4. Economies of Scale

Because the pooled investment vehicle allows the entity to make larger-scale investments, the costs of buying and selling shares go down per dollar invested.

You can think of this as similar to the increased negotiating power of a large customer (such as in our healthcare example) over a smaller-scale buyer.

5. Diversification

Just as in our healthcare example, where the larger combined entity enjoys access to a greater number of health plans than would any individual small business, when you participate in a pooled investment vehicle you will have access to a larger number of investment opportunities.

This is because the pooled fund is large enough that it can deploy its capital across a far broader range of investments than any of the fund’s individual investors could with the small amount of money they placed into the fund. This allows a pooled investment vehicle, if its managers so choose, to diversify the fund’s exposure to industries, businesses or asset classes. Moreover, every individual investor can participate in the potential for returns on every investment made through the fund.

6. Professional Management

When you participate in a pooled investment vehicle, your investment is managed by a team of professional fund managers. Unless you are an expert in the financial markets or are extremely confident in your own ability to devise a winning investment strategy, this professional management can be a benefit in that it allows you — with only a small outlay of your own capital — to tap into the experience and knowledge of a team of investment professionals whose fees and reputation depend in part on how well they manage your fund.

Common Types of Pooled Investment Vehicles

Real Estate Investment Trusts

A real estate investment trust, or REIT, is one common example of a pooled investment vehicle. A REIT is a real estate company that operates by pooling money raised from investors (individuals as well as institutions) and using that capital to purchase real estate — often a large portfolio of properties.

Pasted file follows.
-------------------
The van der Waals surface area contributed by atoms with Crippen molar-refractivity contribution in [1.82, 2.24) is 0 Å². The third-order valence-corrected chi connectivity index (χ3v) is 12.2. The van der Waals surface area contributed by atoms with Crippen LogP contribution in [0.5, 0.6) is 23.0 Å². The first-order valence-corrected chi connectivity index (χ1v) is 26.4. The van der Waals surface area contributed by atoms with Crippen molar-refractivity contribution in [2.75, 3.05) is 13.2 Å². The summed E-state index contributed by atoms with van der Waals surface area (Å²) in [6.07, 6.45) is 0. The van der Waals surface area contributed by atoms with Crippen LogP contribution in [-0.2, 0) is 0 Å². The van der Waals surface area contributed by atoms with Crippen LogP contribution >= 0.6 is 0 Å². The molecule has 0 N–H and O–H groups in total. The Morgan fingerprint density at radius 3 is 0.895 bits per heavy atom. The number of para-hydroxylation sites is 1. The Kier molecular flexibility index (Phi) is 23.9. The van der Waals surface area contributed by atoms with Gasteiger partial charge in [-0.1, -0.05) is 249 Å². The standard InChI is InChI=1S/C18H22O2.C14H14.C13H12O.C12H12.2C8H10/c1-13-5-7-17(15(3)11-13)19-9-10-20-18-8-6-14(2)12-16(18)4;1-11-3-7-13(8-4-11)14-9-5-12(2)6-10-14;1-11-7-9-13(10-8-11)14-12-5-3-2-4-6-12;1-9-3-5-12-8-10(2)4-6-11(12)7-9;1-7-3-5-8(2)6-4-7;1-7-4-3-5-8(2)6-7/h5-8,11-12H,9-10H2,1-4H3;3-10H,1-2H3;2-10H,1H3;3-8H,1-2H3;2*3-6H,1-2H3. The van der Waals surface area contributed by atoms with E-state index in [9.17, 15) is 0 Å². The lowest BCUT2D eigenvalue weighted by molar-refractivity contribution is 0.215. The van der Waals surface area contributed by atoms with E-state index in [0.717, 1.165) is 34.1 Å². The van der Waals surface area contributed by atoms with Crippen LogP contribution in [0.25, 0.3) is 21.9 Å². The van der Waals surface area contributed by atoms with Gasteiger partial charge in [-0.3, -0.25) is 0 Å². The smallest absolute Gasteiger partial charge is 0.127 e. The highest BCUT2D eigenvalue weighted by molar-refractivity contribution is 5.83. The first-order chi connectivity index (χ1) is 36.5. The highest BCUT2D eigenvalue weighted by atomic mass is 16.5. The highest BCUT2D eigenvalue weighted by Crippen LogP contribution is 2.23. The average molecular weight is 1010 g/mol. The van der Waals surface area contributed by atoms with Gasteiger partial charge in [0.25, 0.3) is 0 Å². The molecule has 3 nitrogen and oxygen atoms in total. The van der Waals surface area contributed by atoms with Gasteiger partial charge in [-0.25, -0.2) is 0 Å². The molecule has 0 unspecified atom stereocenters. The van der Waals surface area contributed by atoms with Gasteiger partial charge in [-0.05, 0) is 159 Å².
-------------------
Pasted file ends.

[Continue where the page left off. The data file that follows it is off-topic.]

REITs often focus on specific types of property, such as apartment complexes, retail properties or industrial buildings.

While many REITs are traded on public exchanges and anyone can purchase shares in them, certain REITs are closed or private. These REITs generally require a relatively large minimum investment — far more than a single share of a publicly traded REIT. Also, private REITs are often open only to accredited investors, which the US Securities and Exchange Commission defines as people meeting certain minimum criteria for net worth, income and investment knowledge and savvy.

One way to invest in a non-public real estate investment trust even if you do not meet the SEC’s definition of accredited investor is to invest in a private REIT or other REIT which permits non-accredited investors to invest typically up to 10% of their annual income.

You should enter into any REIT investment understanding that these investment vehicles, like all other types of investments, carry risks. Publicly traded REITs, for example, function just like other stock issues traded on the public markets, and they can, therefore, lose value if the market or a given market sector in which the REIT has invested drops. Private REITs on the other hand are illiquid and may have restrictions on redemption, which may make it difficult to exit.

Moreover, because REITs are tied to real estate — an industry that can experience significant fluctuations with the growth or contraction of the economy, a change in interest rates, or other factors — the value of a given REIT can also experience strong fluctuations. For this reason, before investing you will first want to do your due diligence and learn about REITs in general, and then thoroughly vet a specific the REIT you have your eye on.

Mutual Funds

A mutual fund is another type of pooled investment vehicle, where professional fund managers raise capital from many individuals and institutions, aggregate this capital into a single large fund, and then use the fund to purchase and manage a portfolio of investments.